Possible Wry Neck - what to do? Please help.

Jeanette56

Songster
Jul 11, 2012
190
11
136
Southwest Texas
I went out to feed this afternoon and my young peahen was laying on the ground with her neck curled mostly backwards (star gazing). To the best of my knowledge this has only developed late last night or early today. (My son fed yesterday & said he did not notice anything unusual).
Planning on going to TSC shortly to get some poultry vitamins at the very least. I have already isolated her.
Can this be treated? and how? (Vet closed for the day/weekend)

Thanks,
Jeanette
 

new 2 pfowl

Crowing
Jan 13, 2012
3,069
519
331
Dunedin, NZ
Poor girl!
There might be something useful here:
https://www.backyardchickens.com/t/653515/star-gazing

Or in this document; look at the "Thiamine/B1" section:




It is interesting to note that one cause of this condition can be Amprolium, a coccidiostat...
Definitely something for all peapeople to be aware of!

Good luck!

*edited to add: sorry, that may be hard to read; here's larger version:

 
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zazouse

Crowing
10 Years
Sep 7, 2009
11,009
739
406
Southeast texas
Poor baby girl and poor you, i know it is so hard to see them hurt.
you got good reading above.

What are you feeding your girl? is she peened or free to roam?
 

Jeanette56

Songster
Jul 11, 2012
190
11
136
Southwest Texas
She has been penned but is in a large enclosure (8' w X 14' l X 10' h) with the male. They are almost a year old & they normally get a high protein grain mix that we buy locally.. They have been in a slightly stressful situation which I'd rather not go into but I figure it could be what triggered this problem. I got some vitamins & electrolytes for her this evening and a small syringe to try to feed her & keep her hydrated. Wish I had a large box so that I could bring her indoors but that might also add to her stress.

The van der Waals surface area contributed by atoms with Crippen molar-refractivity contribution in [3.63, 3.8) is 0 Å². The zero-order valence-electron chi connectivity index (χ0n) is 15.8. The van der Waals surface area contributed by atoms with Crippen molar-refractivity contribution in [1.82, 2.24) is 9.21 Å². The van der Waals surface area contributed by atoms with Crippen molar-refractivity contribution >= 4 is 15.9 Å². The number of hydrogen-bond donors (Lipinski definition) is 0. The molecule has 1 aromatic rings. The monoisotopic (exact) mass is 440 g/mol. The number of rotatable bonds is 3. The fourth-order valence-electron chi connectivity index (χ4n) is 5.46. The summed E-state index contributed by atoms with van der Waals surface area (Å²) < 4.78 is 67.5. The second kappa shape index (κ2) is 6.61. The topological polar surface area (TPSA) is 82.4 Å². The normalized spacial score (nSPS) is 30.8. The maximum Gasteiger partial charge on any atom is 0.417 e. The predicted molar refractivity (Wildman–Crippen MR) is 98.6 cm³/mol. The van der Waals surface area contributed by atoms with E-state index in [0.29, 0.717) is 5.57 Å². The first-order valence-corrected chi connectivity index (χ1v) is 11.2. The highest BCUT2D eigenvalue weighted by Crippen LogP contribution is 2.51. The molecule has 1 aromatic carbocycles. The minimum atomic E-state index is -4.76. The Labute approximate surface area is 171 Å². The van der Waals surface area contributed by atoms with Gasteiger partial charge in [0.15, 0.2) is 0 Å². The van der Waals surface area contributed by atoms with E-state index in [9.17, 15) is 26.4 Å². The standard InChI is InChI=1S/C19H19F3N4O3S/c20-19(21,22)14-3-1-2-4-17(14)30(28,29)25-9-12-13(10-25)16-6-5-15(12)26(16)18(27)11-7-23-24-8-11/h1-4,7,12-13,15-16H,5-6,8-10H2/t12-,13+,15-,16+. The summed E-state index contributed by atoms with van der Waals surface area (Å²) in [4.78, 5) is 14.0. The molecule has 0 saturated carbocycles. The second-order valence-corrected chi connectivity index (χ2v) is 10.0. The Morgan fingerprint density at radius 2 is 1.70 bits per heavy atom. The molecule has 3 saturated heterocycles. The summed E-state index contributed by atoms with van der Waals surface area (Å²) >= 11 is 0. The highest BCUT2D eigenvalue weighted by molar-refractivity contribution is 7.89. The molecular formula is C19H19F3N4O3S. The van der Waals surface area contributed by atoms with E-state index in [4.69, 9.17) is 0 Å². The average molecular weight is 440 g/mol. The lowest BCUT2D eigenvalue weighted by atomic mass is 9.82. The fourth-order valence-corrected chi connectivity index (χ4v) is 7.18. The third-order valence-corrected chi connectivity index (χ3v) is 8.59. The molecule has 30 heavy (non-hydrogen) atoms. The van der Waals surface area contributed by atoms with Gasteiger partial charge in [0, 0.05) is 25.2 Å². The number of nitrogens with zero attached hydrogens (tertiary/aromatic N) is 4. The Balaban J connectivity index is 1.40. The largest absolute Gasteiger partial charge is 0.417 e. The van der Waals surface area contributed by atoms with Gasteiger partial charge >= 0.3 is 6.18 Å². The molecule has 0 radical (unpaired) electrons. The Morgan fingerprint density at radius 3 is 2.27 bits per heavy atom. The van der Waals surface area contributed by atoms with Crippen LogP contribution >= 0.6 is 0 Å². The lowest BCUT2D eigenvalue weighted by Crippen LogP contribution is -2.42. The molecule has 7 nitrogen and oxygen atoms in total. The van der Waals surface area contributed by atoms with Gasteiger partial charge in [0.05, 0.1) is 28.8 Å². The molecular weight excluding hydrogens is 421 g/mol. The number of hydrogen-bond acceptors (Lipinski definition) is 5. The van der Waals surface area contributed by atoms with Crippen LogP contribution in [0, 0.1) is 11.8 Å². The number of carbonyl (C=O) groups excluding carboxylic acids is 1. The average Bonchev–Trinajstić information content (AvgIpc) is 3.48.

Jeanette



Poor baby girl and poor you, i know it is so hard to see them hurt.
you got good reading above.

What are you feeding your girl? is she penned or free to roam?
 

casportpony

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Jun 24, 2012
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I had a couple of chickens do that. Both got better after 2-4 weeks and *lots* of supportive care (tube feeding). Sure wish I had known about BYC back then!
 
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casportpony

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From: From: http://www.harrisonsbirdfoods.com/avmed/cam/07_emergency_and_critical_care.pdf

FLUID THERAPY
Oral Administration
Oral administration is the ideal method of giving fluids.
This method is more commonly used in mildly dehydrated
birds or in conjunction with subcutaneous (SC)
or intravenous (IV) therapy. Oral rehydration (30 ml/kg

PO q 6-8 h) also may be used in larger birds (eg, waterfowl)
that are difficult to restrain for parenteral fluid
therapy.

ORAL NUTRITIONAL SUPPLEMENTS
Below are listed some of the oral nutritional supplements
that can be gavage-fed to debilitated birds. Various
hand-feeding formulas are on the market and, as a
whole, are far superior to the homemade formulas used